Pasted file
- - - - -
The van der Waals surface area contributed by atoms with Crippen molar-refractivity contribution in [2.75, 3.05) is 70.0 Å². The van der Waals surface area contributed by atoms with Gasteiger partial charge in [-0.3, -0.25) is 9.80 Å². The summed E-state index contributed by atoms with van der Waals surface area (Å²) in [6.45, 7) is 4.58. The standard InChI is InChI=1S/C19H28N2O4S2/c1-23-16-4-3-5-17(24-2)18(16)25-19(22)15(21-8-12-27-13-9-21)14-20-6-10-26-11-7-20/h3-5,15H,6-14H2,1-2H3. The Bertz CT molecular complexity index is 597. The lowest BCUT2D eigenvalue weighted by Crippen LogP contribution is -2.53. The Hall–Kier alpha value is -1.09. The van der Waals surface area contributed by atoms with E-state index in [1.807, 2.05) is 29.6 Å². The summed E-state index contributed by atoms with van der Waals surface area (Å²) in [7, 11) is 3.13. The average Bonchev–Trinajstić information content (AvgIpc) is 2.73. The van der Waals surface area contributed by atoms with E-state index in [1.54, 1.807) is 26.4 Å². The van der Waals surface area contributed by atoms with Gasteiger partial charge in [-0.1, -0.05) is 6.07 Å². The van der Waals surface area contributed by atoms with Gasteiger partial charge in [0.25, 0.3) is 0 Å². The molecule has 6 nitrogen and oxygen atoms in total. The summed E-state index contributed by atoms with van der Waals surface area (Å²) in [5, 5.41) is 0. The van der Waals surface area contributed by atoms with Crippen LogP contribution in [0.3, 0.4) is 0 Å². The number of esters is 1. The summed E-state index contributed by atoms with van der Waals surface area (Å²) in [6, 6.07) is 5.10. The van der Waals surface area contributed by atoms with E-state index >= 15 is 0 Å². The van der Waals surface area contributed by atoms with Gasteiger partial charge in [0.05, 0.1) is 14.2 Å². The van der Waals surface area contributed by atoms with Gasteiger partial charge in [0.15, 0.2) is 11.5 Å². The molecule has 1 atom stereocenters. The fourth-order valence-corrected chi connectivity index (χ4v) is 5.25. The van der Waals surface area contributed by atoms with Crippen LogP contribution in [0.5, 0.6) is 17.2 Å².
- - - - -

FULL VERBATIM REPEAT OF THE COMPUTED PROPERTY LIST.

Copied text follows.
The van der Waals surface area contributed by atoms with Crippen molar-refractivity contribution in [2.75, 3.05) is 70.0 Å². The van der Waals surface area contributed by atoms with Gasteiger partial charge in [-0.3, -0.25) is 9.80 Å². The summed E-state index contributed by atoms with van der Waals surface area (Å²) in [6.45, 7) is 4.58. The standard InChI is InChI=1S/C19H28N2O4S2/c1-23-16-4-3-5-17(24-2)18(16)25-19(22)15(21-8-12-27-13-9-21)14-20-6-10-26-11-7-20/h3-5,15H,6-14H2,1-2H3. The Bertz CT molecular complexity index is 597. The lowest BCUT2D eigenvalue weighted by Crippen LogP contribution is -2.53. The Hall–Kier alpha value is -1.09. The van der Waals surface area contributed by atoms with E-state index in [1.807, 2.05) is 29.6 Å². The summed E-state index contributed by atoms with van der Waals surface area (Å²) in [7, 11) is 3.13. The average Bonchev–Trinajstić information content (AvgIpc) is 2.73. The van der Waals surface area contributed by atoms with E-state index in [1.54, 1.807) is 26.4 Å². The van der Waals surface area contributed by atoms with Gasteiger partial charge in [-0.1, -0.05) is 6.07 Å². The van der Waals surface area contributed by atoms with Gasteiger partial charge in [0.25, 0.3) is 0 Å². The molecule has 6 nitrogen and oxygen atoms in total. The summed E-state index contributed by atoms with van der Waals surface area (Å²) in [5, 5.41) is 0. The van der Waals surface area contributed by atoms with Crippen LogP contribution in [0.3, 0.4) is 0 Å². The number of esters is 1. The summed E-state index contributed by atoms with van der Waals surface area (Å²) in [6, 6.07) is 5.10. The van der Waals surface area contributed by atoms with E-state index >= 15 is 0 Å². The van der Waals surface area contributed by atoms with Gasteiger partial charge in [0.05, 0.1) is 14.2 Å². The van der Waals surface area contributed by atoms with Gasteiger partial charge in [0.15, 0.2) is 11.5 Å². The molecule has 1 atom stereocenters. The fourth-order valence-corrected chi connectivity index (χ4v) is 5.25. The van der Waals surface area contributed by atoms with Crippen LogP contribution in [0.5, 0.6) is 17.2 Å².